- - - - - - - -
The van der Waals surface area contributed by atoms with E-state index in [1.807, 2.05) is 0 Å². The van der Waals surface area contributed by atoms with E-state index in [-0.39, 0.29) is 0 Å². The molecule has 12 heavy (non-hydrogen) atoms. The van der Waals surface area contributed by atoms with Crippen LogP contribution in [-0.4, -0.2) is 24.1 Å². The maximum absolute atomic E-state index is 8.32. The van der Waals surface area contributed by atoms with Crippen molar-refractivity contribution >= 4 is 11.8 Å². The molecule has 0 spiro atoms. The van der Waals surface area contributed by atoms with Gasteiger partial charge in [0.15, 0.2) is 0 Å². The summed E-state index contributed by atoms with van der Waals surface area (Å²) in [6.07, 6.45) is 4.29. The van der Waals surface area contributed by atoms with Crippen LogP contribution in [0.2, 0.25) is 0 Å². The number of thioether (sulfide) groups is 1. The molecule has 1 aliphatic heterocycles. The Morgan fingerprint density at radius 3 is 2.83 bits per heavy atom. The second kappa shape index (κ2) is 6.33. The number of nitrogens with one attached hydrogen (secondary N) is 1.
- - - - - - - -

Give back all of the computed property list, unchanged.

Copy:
The van der Waals surface area contributed by atoms with E-state index in [1.807, 2.05) is 0 Å². The van der Waals surface area contributed by atoms with E-state index in [-0.39, 0.29) is 0 Å². The molecule has 12 heavy (non-hydrogen) atoms. The van der Waals surface area contributed by atoms with Crippen LogP contribution in [-0.4, -0.2) is 24.1 Å². The maximum absolute atomic E-state index is 8.32. The van der Waals surface area contributed by atoms with Crippen molar-refractivity contribution >= 4 is 11.8 Å². The molecule has 0 spiro atoms. The van der Waals surface area contributed by atoms with Gasteiger partial charge in [0.15, 0.2) is 0 Å². The summed E-state index contributed by atoms with van der Waals surface area (Å²) in [6.07, 6.45) is 4.29. The van der Waals surface area contributed by atoms with Crippen LogP contribution in [0.2, 0.25) is 0 Å². The number of thioether (sulfide) groups is 1. The molecule has 1 aliphatic heterocycles. The Morgan fingerprint density at radius 3 is 2.83 bits per heavy atom. The second kappa shape index (κ2) is 6.33. The number of nitrogens with one attached hydrogen (secondary N) is 1.